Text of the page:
Here’s how to score some midday shut-eye to reap the rewards of extra sleep, without the zombie-like side effects.
Naps are a lot like sprints: They’re short, yes. But they can also leave you feeling energized, refreshed, and on top of the world—or 10 times more exhausted than when you started, depending on how you do it.
When done right, there are performance benefits to napping: “Sleep affects your speed, power, mood, and perception of pain, all of which are incredibly important during a run,” says W. Christopher Winter, M.D., author of The Sleep Solution. “For optimal recovery, you should be sleeping at least an extra hour when you’re training for a marathon, compared to your off-season.” (The National Sleep Foundation suggests sleeping seven to nine hours a night as a baseline.)
Problem is, researchers say athletes often have low-quality sleep—yes, even though they’re probably tired as hell. A Journal of Sports Sciences study shows that one in four professional hockey players had trouble sleeping, and one in six used sleeping pills. A small Journal of Sports Sciences study shows that intense training compromised sleep quality in cyclists.
Of course, there could be a few reasons for this, like evening workouts, crazy training schedules, and general stress. “Some people put so much pressure on themselves to sleep well at night that it backfires, and they lie in bed stressed,” Winter says. “I suspect many athletes need more sleep than they’re able to get at night.”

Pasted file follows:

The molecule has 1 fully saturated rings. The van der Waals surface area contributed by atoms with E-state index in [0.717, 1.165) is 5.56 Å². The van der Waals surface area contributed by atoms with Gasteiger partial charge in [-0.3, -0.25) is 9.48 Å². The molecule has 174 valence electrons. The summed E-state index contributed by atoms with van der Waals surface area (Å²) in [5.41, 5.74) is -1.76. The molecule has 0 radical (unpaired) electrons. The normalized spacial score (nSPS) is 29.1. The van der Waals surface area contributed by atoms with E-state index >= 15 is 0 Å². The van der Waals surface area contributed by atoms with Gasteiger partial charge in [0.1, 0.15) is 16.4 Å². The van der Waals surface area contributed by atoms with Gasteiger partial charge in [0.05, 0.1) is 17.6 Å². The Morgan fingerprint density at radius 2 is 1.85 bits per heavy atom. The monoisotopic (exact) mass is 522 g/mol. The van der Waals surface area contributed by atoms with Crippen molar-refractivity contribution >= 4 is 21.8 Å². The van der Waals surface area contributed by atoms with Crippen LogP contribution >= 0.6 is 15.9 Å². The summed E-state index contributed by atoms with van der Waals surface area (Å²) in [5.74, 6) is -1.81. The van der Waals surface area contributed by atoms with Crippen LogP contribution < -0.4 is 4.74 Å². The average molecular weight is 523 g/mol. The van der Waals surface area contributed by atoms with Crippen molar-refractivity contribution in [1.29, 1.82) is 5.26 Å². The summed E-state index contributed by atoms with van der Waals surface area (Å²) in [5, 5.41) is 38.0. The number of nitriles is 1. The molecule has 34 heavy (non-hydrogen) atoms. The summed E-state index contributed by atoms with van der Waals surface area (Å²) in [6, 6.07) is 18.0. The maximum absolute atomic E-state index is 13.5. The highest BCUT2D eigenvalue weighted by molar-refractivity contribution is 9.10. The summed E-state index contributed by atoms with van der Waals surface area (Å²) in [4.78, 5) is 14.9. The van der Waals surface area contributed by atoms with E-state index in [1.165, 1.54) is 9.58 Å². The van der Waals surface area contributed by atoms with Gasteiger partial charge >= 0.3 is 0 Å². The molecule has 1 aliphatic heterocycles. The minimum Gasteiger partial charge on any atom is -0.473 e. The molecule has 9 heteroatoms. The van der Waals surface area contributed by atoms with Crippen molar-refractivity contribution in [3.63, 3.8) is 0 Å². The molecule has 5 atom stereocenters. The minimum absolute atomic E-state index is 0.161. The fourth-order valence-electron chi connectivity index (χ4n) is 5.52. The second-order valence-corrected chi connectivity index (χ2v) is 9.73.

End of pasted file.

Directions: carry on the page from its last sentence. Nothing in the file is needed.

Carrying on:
But napping can backfire, too, leaving you feeling groggy in the afternoon, alert at night, and frustrated with your energy levels. The trick is figuring out how long a nap should be, and then how to nap well. Keep these expert tips in mind before scoring some midday shut-eye to reap the rewards of extra sleep, without the zombie-like side effects.
Limit your nap to 30 minutes.
“It takes about 30 minutes to move into a deep sleep,” Winter says, and once you enter that deep-sleep mode, you might feel groggy when you wake up. “Keep it 30 minutes or less to freshen up.”
Nap earlier in the day if you can.
“Think of your nap as adding to last night’s sleep versus subtracting from the upcoming night’s sleep,” Winter says. That means napping earlier in the day, around 12:30 or 1 p.m., is much better than in the late-afternoon, when it could mean trouble falling asleep later. “Schedule your nap like you would anything else—your workout, your meals—so your body gets used to it.”
Don’t stress if you can’t fall asleep.
Winter says he sees patients who take sleeping pills at night, yet they never need them for naps. Why? Because there’s less pressure on napping than there is to fall asleep at night. “Naps feel like ‘bonus’ sleep, and sleep comes in a hurry when you’re not trying,” he says.
If you’re still struggling to fall asleep, consider approaching your nap as a period of restinstead of a period of sleep. “Move away from thinking that falling asleep is the goal, and if you don’t sleep, you failed and wasted 30 minutes of your time,” Winter says. You didn’t fail. You rested. “And it’s hard to fail at resting.”